Since the start of the 2008 global financial crisis, young workers in Ontario have taken a pounding. As “The Young and the Jobless,” my report on youth employment in Ontario, shows, the gap between the employment rates of those workers over the age of 25 and young workers ages 15 to 24 is not only greater than we have seen in our province’s history, but it is also higher than in any other Canadian province. Moreover, the jobs that have been created for young people are increasingly casual. In 1997, one-quarter of the jobs held by young workers in Ontario were temporary; today that number is over one-third.
While there are opportunities to improve youth employment through supporting youth entrepreneurship, mishandling self-employment promotion could make matters for young workers far worse than they already are.
What we are really seeing here is a young generation living in a new economic climate, one that is replacing the older employment model their parents grew up with. This old employment model is the one we usually think of as the norm for the mid-20th century in Canada. Large employers, like the Goodyear Tire and Rubber Company in my old Etobicoke neighbourhood of Lakeshore, employed thousands of workers, most of whom bargained collectively for their employment contracts through unions like the United Steelworkers. These long-term contracts provided job security and good working conditions for workers, while employers benefited from a low turnover workforce who they could invest in developing, leading to higher wages for workers and higher profits for employers.
Unlike their parents and grandparents, today’s young workers are living in a high-turnover economy with few incentives for employers to invest in their development. Instead, companies are pushing the costs and risks involved in training onto young workers themselves. These young workers are being asked to take on a greater burden of paying for post-secondary education that will produce ready-to-work employees. However, there are skills that must be learned on the job and many companies are not providing young workers with the opportunities to learn them.
Self-employment can seem like a way of sidestepping this trap, but for many it makes instability and low productivity even worse. Broadly, we can think of entrepreneurship as coming in two distinct flavours: inspiration and desperation. The entrepreneurs of inspiration are those who have the ideas, skills and investment to be able to create viable businesses. The entrepreneurs of desperation are those who are often on the margins of our economy, just scraping by. They would usually rather have a regular job and self-employment seems to be their only access to work, albeit work without adequate income security and workplace protection. We need to reduce the negative consequences for young entrepreneurs and incentivise skill development and workplace protection. Discussion is being had. The Ideas Forum: Ontario Youth Jobs Strategy explored these alarming statistics and trends in January, bringing Canada’s leading thinkers, entrepreneurs, youth workers, policy-makers, small business advisors and employment experts to MaRS to discuss ways to help stimulate youth employment.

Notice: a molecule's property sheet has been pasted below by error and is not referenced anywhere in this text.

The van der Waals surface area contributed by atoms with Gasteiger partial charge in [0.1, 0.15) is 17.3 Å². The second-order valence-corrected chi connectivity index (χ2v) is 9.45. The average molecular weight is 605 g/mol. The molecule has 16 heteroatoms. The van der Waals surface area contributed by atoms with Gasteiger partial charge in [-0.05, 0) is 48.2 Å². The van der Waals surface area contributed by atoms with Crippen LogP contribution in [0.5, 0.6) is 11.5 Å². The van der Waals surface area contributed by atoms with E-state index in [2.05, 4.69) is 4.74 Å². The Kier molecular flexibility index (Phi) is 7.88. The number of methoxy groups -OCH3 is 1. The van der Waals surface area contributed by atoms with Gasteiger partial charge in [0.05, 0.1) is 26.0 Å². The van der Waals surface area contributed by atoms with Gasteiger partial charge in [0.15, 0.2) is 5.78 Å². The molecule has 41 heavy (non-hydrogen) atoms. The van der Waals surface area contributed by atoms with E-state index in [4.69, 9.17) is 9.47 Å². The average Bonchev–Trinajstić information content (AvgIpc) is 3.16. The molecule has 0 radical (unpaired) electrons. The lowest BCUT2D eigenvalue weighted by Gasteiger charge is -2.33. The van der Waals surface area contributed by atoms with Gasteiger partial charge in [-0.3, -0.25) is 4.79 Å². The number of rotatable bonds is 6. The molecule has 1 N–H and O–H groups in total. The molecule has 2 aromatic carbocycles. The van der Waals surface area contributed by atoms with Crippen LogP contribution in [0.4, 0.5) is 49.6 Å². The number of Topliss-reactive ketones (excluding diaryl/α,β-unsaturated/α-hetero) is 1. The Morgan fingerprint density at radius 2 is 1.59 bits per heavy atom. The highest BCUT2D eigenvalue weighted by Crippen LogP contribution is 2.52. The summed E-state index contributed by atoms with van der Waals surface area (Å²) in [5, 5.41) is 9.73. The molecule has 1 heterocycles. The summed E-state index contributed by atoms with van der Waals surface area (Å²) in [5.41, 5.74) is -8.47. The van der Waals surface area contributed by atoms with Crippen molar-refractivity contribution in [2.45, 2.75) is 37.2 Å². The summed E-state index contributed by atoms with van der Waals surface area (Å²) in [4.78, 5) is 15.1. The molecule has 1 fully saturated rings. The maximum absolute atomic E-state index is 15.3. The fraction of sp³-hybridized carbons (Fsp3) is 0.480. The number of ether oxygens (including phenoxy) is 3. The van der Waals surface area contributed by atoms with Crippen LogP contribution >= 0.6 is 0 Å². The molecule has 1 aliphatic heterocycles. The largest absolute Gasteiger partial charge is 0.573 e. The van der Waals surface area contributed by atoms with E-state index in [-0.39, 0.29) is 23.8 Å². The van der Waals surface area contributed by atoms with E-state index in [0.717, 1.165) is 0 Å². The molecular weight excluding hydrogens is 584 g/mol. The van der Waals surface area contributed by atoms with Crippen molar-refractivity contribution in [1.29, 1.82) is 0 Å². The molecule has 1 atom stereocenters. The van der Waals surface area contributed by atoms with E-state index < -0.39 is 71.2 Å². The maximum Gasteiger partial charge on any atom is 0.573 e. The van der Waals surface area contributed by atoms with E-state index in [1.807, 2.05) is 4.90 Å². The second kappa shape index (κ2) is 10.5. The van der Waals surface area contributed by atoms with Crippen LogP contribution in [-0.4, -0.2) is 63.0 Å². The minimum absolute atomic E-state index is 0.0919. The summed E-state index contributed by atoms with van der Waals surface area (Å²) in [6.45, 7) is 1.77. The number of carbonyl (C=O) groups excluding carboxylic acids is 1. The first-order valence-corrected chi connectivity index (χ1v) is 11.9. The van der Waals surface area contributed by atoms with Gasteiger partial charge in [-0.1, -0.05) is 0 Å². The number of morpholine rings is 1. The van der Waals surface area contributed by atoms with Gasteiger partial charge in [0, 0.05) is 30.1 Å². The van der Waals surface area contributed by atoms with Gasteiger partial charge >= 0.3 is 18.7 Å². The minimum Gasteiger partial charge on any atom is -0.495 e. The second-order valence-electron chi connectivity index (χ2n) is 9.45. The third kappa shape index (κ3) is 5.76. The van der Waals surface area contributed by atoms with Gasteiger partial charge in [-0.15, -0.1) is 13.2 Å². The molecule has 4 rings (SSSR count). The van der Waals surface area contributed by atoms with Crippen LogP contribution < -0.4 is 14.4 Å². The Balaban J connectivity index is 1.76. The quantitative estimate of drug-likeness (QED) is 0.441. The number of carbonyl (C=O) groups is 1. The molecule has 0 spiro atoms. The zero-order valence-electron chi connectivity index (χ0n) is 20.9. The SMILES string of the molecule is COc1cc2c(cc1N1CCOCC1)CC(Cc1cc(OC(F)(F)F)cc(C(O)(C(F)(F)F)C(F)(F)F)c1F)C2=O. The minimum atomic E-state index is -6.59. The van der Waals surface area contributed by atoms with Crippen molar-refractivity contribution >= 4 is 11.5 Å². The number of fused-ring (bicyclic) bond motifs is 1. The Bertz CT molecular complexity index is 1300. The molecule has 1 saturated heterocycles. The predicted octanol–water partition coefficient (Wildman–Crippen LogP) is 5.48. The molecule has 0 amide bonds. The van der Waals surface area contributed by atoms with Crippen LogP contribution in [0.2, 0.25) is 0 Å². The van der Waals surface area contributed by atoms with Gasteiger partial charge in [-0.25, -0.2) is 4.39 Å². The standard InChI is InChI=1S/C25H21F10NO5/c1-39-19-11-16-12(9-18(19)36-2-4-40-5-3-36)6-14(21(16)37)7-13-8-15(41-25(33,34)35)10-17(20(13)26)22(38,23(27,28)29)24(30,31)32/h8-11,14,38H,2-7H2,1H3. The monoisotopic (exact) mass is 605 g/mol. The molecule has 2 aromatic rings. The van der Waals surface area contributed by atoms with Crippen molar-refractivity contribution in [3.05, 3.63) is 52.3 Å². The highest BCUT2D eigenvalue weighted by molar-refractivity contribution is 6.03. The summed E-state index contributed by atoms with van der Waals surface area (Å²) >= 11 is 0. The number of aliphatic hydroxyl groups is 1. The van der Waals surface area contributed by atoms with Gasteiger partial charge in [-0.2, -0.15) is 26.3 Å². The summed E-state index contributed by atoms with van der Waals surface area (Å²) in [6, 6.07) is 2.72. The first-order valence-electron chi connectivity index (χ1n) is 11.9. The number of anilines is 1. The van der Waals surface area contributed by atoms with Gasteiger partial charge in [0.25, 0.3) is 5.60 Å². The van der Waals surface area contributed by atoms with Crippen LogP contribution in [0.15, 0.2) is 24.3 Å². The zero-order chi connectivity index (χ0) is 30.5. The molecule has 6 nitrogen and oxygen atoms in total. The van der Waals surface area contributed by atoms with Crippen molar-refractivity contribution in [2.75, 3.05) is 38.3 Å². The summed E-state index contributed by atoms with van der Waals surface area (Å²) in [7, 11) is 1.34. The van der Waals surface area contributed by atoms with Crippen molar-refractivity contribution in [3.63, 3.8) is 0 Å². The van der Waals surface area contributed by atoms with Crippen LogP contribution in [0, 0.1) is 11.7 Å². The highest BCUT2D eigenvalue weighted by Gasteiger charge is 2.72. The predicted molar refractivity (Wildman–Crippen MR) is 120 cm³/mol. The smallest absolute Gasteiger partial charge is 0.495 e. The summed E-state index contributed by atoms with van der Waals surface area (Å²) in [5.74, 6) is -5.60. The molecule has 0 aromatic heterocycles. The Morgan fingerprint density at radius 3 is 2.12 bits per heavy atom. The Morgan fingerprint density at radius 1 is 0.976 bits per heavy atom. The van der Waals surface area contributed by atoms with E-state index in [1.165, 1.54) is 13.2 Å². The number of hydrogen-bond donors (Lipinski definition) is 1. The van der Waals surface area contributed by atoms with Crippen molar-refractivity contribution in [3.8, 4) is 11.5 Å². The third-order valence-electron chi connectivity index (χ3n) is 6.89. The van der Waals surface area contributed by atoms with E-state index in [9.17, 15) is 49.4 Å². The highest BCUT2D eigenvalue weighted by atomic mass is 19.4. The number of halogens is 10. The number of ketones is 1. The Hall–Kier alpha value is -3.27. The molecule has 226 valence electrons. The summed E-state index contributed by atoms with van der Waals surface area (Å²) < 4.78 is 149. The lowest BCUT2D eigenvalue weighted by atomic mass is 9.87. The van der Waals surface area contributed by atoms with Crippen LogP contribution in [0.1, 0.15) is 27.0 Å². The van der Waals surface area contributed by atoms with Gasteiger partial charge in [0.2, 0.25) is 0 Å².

But part of the responsibility here lies with government. Current income support programs are poorly designed for meeting the needs of people with unstable incomes. The institution of a guaranteed annual income would go a long way to supporting self-employed people who are living near or in poverty. Furthermore, public investment in the physical and social infrastructure that reduces the personal cost of creating a startup—such as affordable childcare and broader health coverage—would help those who are looking to create a new business.
We also need to rediscover and modernize old practices that we can use to support each other. The large company and large union bargaining models of the mid-20th century were not the first successful models of workplace collective action. An earlier generation of late 19th- and early 20th-century young workers faced highly fluid labour markets with few individual protections—much like what we see emerging today—and developed their own organizations to reduce the risks these markets generated. Craft unions, credit unions, friendly societies and a variety of producer and consumer cooperatives all provided mutual insurance against market excesses and a firm foundation that people could use to invest in each other.
We need to bring many of these old mutual support practices back and we also need to invent new ones. We should look to revitalize the credit union sector to invest in local social enterprises across this province, and we should develop new craft unions to support freelancers working in the new professions we see emerging every day, such as 3D printing and social media. We also need to look to new net-enabled mutual support models, such as crowdfunding and collaborative consumption, to bring new energy to our collective efforts.
If we build new mutual support mechanisms we can create job opportunities and convert desperation entrepreneurs into inspiration entrepreneurs. If we don’t, then we’re taking young people who are already on the edge and putting them one dry spell, one bad contract or one workplace injury away from being pushed over.